Prior to his Apollo 15 lunar mission, astronaut David Scott met Belgian painter and printmaker Paul Van Hoeydonck at a dinner party. It was there agreed that Van Hoeydonck would create a small statuette for Scott to place on the Moon, though their recollections of the details disagree. Scott’s purpose was to commemorate those astronauts and cosmonauts who had lost their lives in the furtherance of space exploration, and he designed and separately made a plaque listing fourteen American and Soviet names. Van Hoeydonck was given a set of design specifications: the sculpture was to be lightweight but sturdy, capable of withstanding the temperature extremes of the Moon; it could not be identifiably male or female, nor of any identifiable ethnic group. According to Scott, it was agreed Van Hoeydonck’s name would not be made public, to avoid the commercial exploitation of the US government’s space program. Scott kept the agreement secret from NASA management prior to the mission, smuggling the statue aboard his spacecraft.
During the Apollo 15 mission, near the completion of his work on the lunar surface on August 1, 1971, Scott secretly placed the Fallen Astronaut on the Moon, along with a plaque bearing the names of eight American astronauts and six Soviet cosmonauts who had died in service:
Roughly twice a year, the apparent positions of sun and moon coincide, and a fortunate few observers are treated to a solar eclipse. Watching such an event provides the opportunity to contemplate a strange coincidence: From the surface of Earth, the apparent sizes of the sun and moon in the sky are nearly equal. The sun is almost exactly 400 times larger than the moon, and it’s also almost exactly 400 times farther away.
There is no particular reason why they should appear the same size, and it wasn’t always that way. The moon has been retreating from Earth since the mega-collision that created it, 4.5 billion years ago. We’ve measured its rate of retreat with the help of equipment left on the surface of the moon by Apollo astronauts: It’s presently receding at about 4 centimeters per year. A billion years ago, it would’ve thoroughly covered the sun with every eclipse; now, depending on where the moon is in its elliptical orbit, some eclipses are total, but more are annular, with the moon appearing slightly smaller than the sun, leaving a “ring of fire” surrounding the moon (see image below). Fifty million years from now, the moon will have receded to the point that all eclipses will be annular.
My brother works for his publisher, Macmillan, and after meeting at their offices asked him to sign a book for my two sons Oscar (aged six) and Mateo (aged three). They are just the right age to get a message like this.
You might recall an image release in 2012 of the Earth’s lights at night. Called Black Marble, the popular image was generated as a composite image from the best images by the taken over several months by NASA’s Suomi-NPP Visual Infrared Imaging Radiometer Suite (VIIRS). The instrument, according to NASA’s website, “detects light in a range of wavelengths from green to near-infrared and uses “smart” light sensors to observe dim signals such as city lights, auroras, wildfires, and reflected moonlight.”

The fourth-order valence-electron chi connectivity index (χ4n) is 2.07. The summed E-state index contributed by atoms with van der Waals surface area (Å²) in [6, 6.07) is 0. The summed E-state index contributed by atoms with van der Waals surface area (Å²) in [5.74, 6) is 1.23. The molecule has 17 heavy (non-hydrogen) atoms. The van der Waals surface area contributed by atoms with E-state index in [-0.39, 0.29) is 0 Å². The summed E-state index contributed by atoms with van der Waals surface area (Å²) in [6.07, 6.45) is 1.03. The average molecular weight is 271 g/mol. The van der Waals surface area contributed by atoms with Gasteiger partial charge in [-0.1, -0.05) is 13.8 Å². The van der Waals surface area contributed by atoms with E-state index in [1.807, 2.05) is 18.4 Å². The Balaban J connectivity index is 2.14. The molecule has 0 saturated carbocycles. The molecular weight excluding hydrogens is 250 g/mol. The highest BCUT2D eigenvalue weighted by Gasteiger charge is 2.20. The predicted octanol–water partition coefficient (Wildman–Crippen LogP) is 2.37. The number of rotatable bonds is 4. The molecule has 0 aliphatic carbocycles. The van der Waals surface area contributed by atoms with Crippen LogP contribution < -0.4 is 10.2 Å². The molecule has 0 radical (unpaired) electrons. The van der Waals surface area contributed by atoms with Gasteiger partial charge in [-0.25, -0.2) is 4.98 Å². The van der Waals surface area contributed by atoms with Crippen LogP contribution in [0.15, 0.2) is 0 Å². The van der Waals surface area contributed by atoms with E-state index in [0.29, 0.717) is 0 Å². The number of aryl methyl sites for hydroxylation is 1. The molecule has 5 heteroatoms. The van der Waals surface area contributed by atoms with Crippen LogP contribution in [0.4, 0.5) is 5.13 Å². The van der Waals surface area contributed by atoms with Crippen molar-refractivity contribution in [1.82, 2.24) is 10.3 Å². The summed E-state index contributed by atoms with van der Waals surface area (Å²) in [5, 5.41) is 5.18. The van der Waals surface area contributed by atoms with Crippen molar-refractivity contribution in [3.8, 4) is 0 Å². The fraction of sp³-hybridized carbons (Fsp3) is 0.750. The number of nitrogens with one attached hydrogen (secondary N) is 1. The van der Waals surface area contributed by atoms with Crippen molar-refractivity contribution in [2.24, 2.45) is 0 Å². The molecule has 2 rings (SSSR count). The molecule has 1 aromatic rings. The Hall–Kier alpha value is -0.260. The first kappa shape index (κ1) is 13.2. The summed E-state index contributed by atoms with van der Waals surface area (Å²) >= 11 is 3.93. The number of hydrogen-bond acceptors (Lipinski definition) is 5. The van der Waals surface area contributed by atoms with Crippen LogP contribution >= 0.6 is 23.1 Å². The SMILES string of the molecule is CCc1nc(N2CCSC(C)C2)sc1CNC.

Black Marble is a pretty image. It shows the light emitted by people, but it doesn’t give us a sense of how or why we are using it. So, Miguel Roman and Eleanor Stokes set about creating a dynamic understanding of human behavior at night around the globe.
They took over 3 years of Suomi-NPP VIIRS data over major urban areas in North America, the Caribbean, and the Middle East, and developed algorithms to get rid of view-obstructing clouds, correct terrain errors, correct for atmospheric effects, and to remove light contamination from the moon, fire, and stray light. Overall, they focused on daily changes in lighting at the country, city, and neighborhood scales during the holiday season as compared to the rest of the year.
The result is visually dramatic. During the holidays our activity patterns change. This in turn changes the location of demand for energy services. For instance, in big metropolitan areas, lighting increases in predominantly suburban, residential areas. This is likely because people are leaving work earlier and going home to turn on lights. Also, McMansions require more light to illuminate with festive holiday lights. Interestingly, urban centers increase only slightly when compared to the suburbs, which is probably related to the fact that urban areas are more illuminated at night generally.
One year after the surprise launch of Sputnik, the National Aeronautics and Space Administration (NASA) was founded. The U.S. space program was determined to be markedly different from the Soviets — it would be an “open program” in which facts and data would flow freely between the agency and the public using an extensive public relations program, explain authors David Meerman Scott and Richard Jurek in Marketing the Moon: The Selling of the Apollo Lunar Program (public library). It was a radical proposition: NASA, not the military, would release information and information would be released before, not after, a mission — an antithesis to the typical military strategy of confidentially. Tragedy would be reported alongside success.
Despite the somewhat cynical title, Marketing the Moon is not simply a story of the “selling” of the space program or the “spinning” of the NASA public relations machine — rather, it’s a rigorous and unvarnished look at one of the largest and most successful disseminations of science education in the twentieth century.